Because I am a Reviewer of A Certain Age, one of those who was young when the Berlin School was new, Phillip Wilkerson was able to hook me immediately with the first track–no, make that the first few notes of his new release, The Stars and Afterward. The open-throttle sequencer pulse of “Monoceros” sent a jolt of joy through my analog-loving heart. But this isn’t simply a Berlin-style outing. Rather, Wilkerson places a couple of these beat-potent excursions among softer, more Wilkerson-esque drifts to shuttle the listener easily back and forth. “Among the Nebulae” reduces the beat to a barely felt pulse, a suggestion running under pads that he gives a metallic, church-organ tone. You’ll notice it, but even when it’s at its most apparent it’s still modulated well into the mix. A nice touch. “Seven Degrees North of Castor” is another piece on the pulse-enabled side of the equation, and is just a fun, cool track to kick back with. There’s a lounge-like timbre to it, patched in with the retro vibe. What makes it work is the play between a striding bass line and a whistling, high melody–perfectly balanced. The drifting/droning tracks, like the lush and moving 21-minute “Radiance” are handled with Wilkerson’s practiced and, quite honestly, breathtaking grace. Wilkerson imbues his ambient flows with a feeling of pure patience and unhurried tonal observation. His “ambient mix” of “Among the Nebulae” and the title track, which ends the disc, carry this sense. “Among the Nebulae” is drone-based, a hypnotic wave of gently moving sound. “The Stars and Afterwards” is flush with a bit of star-romance, coming in on a somewhat dramatic rising tone before leveling off into a relaxed ambient drift. As is often the case with Wilkerson’s music, a through-line of optimism seems to thread itself into the work. The listener comes away feeling good, the spirit lightened just a tad. And that’s a very good thing. The Stars and Afterward is another superb release from one of ambient’s most consistent performers.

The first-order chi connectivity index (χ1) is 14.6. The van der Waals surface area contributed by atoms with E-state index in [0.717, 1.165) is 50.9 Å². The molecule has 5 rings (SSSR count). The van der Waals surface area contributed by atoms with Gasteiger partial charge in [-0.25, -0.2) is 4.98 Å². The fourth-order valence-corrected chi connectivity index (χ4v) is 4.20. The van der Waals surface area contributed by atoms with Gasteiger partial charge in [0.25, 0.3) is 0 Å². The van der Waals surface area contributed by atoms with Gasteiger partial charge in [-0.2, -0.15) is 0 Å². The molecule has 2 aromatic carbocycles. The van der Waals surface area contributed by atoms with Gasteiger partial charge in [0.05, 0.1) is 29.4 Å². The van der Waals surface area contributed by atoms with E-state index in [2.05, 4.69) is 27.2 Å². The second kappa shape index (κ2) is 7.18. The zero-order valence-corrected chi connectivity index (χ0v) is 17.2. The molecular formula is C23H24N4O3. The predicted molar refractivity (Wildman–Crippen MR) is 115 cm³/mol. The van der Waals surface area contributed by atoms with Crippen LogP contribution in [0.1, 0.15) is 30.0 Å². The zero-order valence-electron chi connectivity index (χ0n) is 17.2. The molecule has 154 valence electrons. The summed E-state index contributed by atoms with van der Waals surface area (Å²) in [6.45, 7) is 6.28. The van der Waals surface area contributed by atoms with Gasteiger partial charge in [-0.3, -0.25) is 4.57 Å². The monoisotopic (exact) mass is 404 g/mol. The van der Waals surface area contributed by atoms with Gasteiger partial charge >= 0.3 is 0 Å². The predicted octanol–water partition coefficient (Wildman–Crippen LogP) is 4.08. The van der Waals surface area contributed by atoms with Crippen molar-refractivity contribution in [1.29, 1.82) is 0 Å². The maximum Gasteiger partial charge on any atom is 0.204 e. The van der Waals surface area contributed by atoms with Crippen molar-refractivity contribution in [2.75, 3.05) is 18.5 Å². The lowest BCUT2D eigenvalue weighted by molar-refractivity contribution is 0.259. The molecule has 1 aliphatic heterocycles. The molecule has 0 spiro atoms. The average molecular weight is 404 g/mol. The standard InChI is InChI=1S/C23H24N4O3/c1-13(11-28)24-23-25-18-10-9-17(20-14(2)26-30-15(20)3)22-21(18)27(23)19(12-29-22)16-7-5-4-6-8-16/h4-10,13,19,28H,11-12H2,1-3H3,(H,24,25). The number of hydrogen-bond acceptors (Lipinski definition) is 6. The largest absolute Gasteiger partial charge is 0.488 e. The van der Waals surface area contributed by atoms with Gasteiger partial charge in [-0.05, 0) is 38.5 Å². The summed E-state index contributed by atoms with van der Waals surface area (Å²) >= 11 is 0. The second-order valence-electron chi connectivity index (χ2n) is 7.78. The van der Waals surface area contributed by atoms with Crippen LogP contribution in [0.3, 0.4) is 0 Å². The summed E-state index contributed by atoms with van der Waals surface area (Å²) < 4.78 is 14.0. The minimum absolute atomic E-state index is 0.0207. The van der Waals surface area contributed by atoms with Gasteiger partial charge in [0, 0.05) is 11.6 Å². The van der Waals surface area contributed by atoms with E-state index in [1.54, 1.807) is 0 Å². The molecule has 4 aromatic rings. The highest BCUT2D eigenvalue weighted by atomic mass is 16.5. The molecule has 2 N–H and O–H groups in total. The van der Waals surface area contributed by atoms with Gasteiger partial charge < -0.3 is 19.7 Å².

Available at Bandcamp.